The curious thing about the warning before the film is that the film actually contained very little such language, and in fact was rather sparing of it, realistically so since it was set in Britain a few years before Kenneth Tynan set us all free to use it all the time. One hears more bad language walking down the High Street of my little town than one did during the film. I would not have been shocked by it even fifty, certainly forty, years ago.
Perhaps the warning was given to induce such a state of apprehension in the audience that they would be pleasantly surprised by the comparative gentility of the dialogue: but I doubt it. More likely, it was to make us aware of psychological fragility in general, that if not we, at least our fellow-citizens were made of eggshells, psychologically speaking, so that we must constantly be on our guard against giving offence.
Thus, extreme vulgarity and prudish hypersensitivity come to co-exist, not in a stable equilibrium, but in an unstable one, which needs a host of professionals to control.
As for the sex, it was very moderate, as sex goes, rather furtive and fully-clothed. It is still possible that a child of ten wouldn’t even have known that it was sex.
We come now to discrimination. There were a couple of scenes in the film in which racist behaviour towards a Pakistani newly immigrated to Britain was shown. This was attempted straightforward social realism, not very well done, so I thought, but certainly not exaggerated, the reality often having been far worse than that depicted. Are we children, then, that we must be warned against scenes that confront us with our own recent past, things within the living memory of many? Were the susceptible, having paid their entrance, supposed to say, “I am so sensitive to discrimination that I cannot watch a film that portrays it” and then walk out? Is the warning to head off law-suits by those who were so upset at these scenes that they developed some kind of psychiatric condition that prevented them from ever working again, the defence again at such a suit being, “We warned you”?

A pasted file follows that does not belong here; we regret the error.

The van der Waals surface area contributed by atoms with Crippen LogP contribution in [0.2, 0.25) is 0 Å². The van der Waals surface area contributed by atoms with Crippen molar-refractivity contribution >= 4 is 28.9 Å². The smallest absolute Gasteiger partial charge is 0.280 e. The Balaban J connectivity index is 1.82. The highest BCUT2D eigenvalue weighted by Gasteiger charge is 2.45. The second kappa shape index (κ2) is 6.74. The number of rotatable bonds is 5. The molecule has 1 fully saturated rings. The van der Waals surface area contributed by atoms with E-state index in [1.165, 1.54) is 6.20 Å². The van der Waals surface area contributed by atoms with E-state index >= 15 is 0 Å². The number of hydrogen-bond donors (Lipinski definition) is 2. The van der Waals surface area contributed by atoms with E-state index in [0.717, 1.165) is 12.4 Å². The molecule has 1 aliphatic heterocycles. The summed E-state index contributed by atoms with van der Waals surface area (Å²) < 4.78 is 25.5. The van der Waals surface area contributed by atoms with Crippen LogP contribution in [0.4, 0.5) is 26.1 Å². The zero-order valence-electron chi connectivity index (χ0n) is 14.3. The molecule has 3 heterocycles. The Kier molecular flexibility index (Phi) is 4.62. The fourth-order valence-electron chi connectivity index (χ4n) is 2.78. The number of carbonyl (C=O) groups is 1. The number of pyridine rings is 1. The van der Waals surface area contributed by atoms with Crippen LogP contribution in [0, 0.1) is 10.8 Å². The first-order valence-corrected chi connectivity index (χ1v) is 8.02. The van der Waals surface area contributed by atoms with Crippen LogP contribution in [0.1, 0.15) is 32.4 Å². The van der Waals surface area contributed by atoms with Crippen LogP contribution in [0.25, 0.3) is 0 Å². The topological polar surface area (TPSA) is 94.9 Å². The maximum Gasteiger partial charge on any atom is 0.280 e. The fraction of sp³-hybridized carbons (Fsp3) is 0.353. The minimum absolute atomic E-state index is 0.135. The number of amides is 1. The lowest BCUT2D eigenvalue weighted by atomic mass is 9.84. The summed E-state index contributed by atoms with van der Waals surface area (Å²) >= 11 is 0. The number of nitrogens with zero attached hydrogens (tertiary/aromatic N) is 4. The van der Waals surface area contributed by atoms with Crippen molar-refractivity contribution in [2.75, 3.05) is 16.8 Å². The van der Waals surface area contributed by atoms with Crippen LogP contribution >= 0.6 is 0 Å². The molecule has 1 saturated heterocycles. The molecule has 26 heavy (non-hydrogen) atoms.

Sometimes I buy packets of nuts with the following warning inscribed on them: “May contain nuts”. And there I was, hoping that they did contain nuts.
Warnings that assume that we are a population of histrionic or hysterical personality disorders are common these days. I very rarely tune in to the BBC—as Pudd’nhead Wilson said, it’s better to know nothing than to know what ain’t so—but la guerre oblige.
There was recently a video clip on the BBC of a Russian helicopter being shot down. The helicopter flies in from the left, a missile flies in from the right, the helicopter is hit and catches fire, it follows a fast downward trajectory to the ground where it explodes into a fireball. It is impossible that the pilot or passengers, if any, escape with their lives.
The video is quite clearly marked that it is of a helicopter being shot down and that it needs to be activated by a click on an arrow. After the click, and before the video starts, a warning pops up:
WARNING: CONTAINS IMAGES SOME MAY FIND DISTRESSING
Is there anyone so naive, especially in an age when half the population has spent its youth shooting down virtual helicopters and killing virtual soldiers, that he would be deterred by this warning from watching the video? It would be interesting to know how many potential viewers, out of millions, were actually deterred by this warning. I should be surprised if there were any.
At whom, then, was the warning aimed? Perhaps this is the wrong question: it should be, “What was the purpose of the warning?”
I think it was to instil in the population the idea that there are large numbers of delicate people—adults—in our society who need protection the way that minors were once thought to be in need of protection, because they are psychologically so sensitive, fragile and vulnerable. This in turn necessitates a great army of sensitivity readers and the like to prevent distress, and counsellors, psychologists and so forth to cure it after it has occurred. At the same time as our culture is unprecedentedly vulgar, crude and violent, we must protect people from representations of vulgarity, crudity and violence. In the words of the old Flanders and Swann song, “It all makes work for the working man to do.” But we have progressed somewhat since their benighted time: it makes work for the working woman too.